Albania Moves to End Chaos Over People’s Addresses

After 26 years of muddle over where people live and work, a government project aims to finally give every family and business in Albania their own fixed address.
 A citizen in central Tirana. Photo: Ivana Dervishi/BIRN

Getting around Albania – and even sending letters or packages by post – remains a major challenge in Albania for foreigners and local residents alike.

The majority of people are still unsure about the exact address of their homes or businesses.

The reason for this muddle is that while Albania inherited the old system of addresses built up in the communist era, since the regime collapsed 26 years ago, the system has been left to run amok. This problem affects many other aspects of everyday life in Albania.

As Bledar Doracaj, director of the Civilian Registrar project, says, without a centralized and regulated register of addresses, neither the central government nor local authorities can guarantee citizens access to key public services.

“Without a clear database on which people are registered as inhabitants, the state cannot provide them with proper social services, starting from healthcare to school registering for children,” he told BIRN.

Years of political and administrative changes, massive migration and immigration, illegal construction, and finally the lack of any firm regulation of the process of naming streets, have combined to wreak chaos with the address system.

A project that envisaged the creation of new address system for the capital, Tirana, started in 2010 – but only the centre of the capital has benefited from this as yet.

The situation has been made even worse by the major administrative reform conducted during 2014 and 2015.
During this process, 61 new municipalities were created out of more than 300 former units, making the need for a complete review and overhaul of what was left from the address system even more urgent.

In November 2015, the then interior minister, Saimir Tahiri, unveiled a new government initiative to create a structured register of addresses in the country, designed to end decades of confusion over people’s home and business addresses. Preparation of the administrative part of the project lasted more than a year.

In January, former minister Tahiri and the Prime Minister, Edi Rama, presented the start of a new phase in the process, in which registers will knock on the door of every home or office to ask the inhabitants to fill in forms, which will then enable them to get their new addresses.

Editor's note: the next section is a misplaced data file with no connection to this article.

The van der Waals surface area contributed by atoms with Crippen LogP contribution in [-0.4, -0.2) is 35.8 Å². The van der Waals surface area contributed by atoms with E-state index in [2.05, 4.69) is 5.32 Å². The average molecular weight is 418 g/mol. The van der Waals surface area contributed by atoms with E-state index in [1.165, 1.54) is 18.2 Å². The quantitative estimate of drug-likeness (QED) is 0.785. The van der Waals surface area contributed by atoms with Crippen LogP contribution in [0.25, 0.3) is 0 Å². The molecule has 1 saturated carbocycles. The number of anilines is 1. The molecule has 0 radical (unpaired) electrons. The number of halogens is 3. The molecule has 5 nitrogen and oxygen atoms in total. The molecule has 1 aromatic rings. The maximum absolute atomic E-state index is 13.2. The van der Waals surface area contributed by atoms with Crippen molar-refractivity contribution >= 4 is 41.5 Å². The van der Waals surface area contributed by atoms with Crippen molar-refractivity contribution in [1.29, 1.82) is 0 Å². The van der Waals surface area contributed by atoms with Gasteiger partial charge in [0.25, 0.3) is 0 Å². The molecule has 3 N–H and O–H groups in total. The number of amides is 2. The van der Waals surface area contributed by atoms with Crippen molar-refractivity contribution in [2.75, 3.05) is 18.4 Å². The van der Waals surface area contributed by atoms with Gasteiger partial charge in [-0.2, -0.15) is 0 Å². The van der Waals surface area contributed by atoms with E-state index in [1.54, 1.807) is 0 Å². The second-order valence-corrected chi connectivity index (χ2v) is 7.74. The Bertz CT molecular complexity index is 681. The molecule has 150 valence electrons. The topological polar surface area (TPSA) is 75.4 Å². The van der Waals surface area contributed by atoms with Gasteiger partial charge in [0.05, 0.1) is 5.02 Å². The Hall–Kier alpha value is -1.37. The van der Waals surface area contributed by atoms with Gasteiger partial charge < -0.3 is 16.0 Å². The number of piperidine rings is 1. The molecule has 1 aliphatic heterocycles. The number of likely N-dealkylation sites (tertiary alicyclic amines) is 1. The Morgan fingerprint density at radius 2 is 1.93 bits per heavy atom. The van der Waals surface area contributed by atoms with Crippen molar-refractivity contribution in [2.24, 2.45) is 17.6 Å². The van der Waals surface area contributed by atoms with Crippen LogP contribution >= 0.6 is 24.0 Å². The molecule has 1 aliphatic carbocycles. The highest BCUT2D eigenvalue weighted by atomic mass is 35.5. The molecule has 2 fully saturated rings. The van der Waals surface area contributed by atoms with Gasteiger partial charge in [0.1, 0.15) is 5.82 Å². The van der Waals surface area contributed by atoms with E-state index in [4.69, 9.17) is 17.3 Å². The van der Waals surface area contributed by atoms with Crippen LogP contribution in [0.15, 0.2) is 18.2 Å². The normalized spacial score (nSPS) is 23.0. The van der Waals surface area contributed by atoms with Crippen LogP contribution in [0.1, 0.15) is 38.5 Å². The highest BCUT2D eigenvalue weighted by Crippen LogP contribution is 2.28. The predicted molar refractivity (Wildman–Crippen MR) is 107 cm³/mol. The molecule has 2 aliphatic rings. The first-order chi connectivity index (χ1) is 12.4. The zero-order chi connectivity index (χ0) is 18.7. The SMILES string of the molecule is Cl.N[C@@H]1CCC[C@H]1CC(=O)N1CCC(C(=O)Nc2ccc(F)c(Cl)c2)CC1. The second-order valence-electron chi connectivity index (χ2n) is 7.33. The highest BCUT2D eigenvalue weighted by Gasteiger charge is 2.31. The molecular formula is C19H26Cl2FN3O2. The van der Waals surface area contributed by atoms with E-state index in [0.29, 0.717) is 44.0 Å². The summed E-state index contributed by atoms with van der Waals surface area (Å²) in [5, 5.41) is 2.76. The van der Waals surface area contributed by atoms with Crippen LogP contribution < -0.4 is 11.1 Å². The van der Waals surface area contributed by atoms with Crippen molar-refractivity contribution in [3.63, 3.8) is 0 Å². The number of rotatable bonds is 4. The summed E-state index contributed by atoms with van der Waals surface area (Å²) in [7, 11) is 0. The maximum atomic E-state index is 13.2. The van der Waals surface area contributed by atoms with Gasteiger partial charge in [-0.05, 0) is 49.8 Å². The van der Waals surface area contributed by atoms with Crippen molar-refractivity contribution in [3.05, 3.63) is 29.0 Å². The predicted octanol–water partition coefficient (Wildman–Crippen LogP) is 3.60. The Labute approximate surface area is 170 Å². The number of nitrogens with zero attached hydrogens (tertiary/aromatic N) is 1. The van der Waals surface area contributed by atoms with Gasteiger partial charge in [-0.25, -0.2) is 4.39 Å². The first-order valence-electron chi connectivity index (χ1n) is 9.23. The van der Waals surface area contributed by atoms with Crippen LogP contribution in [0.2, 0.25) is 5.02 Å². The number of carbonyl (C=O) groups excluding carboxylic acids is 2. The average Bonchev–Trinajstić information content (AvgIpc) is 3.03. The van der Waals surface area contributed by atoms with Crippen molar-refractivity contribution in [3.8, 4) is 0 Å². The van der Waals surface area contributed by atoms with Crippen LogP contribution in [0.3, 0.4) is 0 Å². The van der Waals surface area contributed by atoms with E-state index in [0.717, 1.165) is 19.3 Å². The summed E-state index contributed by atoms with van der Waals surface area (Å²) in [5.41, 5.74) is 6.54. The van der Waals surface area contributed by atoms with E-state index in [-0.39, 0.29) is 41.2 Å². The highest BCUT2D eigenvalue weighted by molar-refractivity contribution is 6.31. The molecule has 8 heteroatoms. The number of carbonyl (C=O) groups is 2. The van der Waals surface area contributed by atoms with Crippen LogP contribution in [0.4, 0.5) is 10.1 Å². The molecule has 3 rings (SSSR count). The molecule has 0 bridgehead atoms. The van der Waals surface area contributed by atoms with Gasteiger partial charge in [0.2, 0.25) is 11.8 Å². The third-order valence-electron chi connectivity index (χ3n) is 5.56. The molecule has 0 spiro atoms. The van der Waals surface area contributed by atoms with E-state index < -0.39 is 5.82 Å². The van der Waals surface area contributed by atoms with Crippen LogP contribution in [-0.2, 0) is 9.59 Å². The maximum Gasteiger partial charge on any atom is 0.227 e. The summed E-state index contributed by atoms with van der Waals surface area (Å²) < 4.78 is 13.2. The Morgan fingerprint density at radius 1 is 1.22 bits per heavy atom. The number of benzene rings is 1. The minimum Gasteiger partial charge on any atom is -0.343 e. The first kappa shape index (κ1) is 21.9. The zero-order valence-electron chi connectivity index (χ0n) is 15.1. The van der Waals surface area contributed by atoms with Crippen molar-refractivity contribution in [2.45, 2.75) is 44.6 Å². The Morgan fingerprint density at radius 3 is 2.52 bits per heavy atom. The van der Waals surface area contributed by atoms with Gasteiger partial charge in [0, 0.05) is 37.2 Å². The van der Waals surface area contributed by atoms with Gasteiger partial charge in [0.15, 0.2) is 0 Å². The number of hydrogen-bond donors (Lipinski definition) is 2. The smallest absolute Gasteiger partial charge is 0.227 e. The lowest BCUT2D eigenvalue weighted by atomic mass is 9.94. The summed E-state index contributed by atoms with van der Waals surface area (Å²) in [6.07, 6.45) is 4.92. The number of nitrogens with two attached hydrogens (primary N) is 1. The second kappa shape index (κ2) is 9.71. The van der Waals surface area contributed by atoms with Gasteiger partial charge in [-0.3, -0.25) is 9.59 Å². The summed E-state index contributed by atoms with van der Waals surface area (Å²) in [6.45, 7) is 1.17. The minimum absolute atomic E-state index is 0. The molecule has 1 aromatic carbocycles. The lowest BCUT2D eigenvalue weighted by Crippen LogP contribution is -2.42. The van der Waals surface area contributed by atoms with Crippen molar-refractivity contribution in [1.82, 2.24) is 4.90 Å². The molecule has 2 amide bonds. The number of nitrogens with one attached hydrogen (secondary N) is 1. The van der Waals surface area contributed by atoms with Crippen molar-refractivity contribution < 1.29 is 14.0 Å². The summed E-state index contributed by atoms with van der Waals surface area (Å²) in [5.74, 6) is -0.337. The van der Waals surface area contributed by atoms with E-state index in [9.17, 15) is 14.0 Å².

“How can a serious and fair service for all citizens function in a state when there is no system of integrated addresses?” Rama asked at the ceremonial inauguration of the new phase of the project.

Director of the Civilian Registrar Doracaj told BIRN that the agency is determined to ensure that the new system is not implemented partially but covers the entire country.

“In cases where citizens do not to reply the registers’ call to declare their home and businesses address, the communal police is going to come and provide help,” he said.

He emphasized that by July 28 all citizens who are registered in one place but live in another will have to record their current living place in the local administration.

“If this isn’t done within the deadline, we are going to apply a fine [of around 75 euros]. We have to do it, as the current chaotic situation must be ended,” Doracaj said.

He said that citizens themselves will be the first to benefit from the new regulated address system.

Even after this part of the project comes to the end, the project will continue, however. Namely, the government is expected to erect new signs on all roads and squares, all over the country, a process for which the government seeking donors’ support.

Despite the obvious future benefits of a more regulated and centralized address system, the new initiative has had some unexpected side-effects.

Some residents of Tirana – who were lucky enough to keep their addresses unchanged since the communist era – are far from happy their addresses are now changing, too.

“They changed the name of my street from Muhamed Gjollesha to Sulejman Delvina, the number of building and the number of my apartment,” Tatjana Peci a 65-year-old pensioner complained to BIRN.

“Now I will have to memorize it – and send my new address to all my relatives living abroad.”